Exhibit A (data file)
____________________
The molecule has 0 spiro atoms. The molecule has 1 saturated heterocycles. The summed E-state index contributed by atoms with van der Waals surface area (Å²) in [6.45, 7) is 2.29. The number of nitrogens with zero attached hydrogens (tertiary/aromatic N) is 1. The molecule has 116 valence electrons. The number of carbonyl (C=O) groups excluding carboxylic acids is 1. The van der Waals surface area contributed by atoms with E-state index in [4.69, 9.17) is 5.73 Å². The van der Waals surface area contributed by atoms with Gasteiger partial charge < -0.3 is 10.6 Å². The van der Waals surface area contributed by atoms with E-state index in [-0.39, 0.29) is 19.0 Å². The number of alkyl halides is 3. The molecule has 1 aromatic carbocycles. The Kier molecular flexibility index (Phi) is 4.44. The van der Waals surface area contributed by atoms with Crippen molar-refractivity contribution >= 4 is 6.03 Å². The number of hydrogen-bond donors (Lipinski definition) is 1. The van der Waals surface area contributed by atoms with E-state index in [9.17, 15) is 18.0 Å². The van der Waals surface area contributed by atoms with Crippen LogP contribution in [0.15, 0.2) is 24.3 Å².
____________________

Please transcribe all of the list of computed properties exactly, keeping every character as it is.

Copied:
The molecule has 0 spiro atoms. The molecule has 1 saturated heterocycles. The summed E-state index contributed by atoms with van der Waals surface area (Å²) in [6.45, 7) is 2.29. The number of nitrogens with zero attached hydrogens (tertiary/aromatic N) is 1. The molecule has 116 valence electrons. The number of carbonyl (C=O) groups excluding carboxylic acids is 1. The van der Waals surface area contributed by atoms with E-state index in [4.69, 9.17) is 5.73 Å². The van der Waals surface area contributed by atoms with Gasteiger partial charge < -0.3 is 10.6 Å². The van der Waals surface area contributed by atoms with E-state index in [-0.39, 0.29) is 19.0 Å². The number of alkyl halides is 3. The molecule has 1 aromatic carbocycles. The Kier molecular flexibility index (Phi) is 4.44. The van der Waals surface area contributed by atoms with Crippen molar-refractivity contribution >= 4 is 6.03 Å². The number of hydrogen-bond donors (Lipinski definition) is 1. The van der Waals surface area contributed by atoms with E-state index in [9.17, 15) is 18.0 Å². The van der Waals surface area contributed by atoms with Crippen LogP contribution in [0.15, 0.2) is 24.3 Å².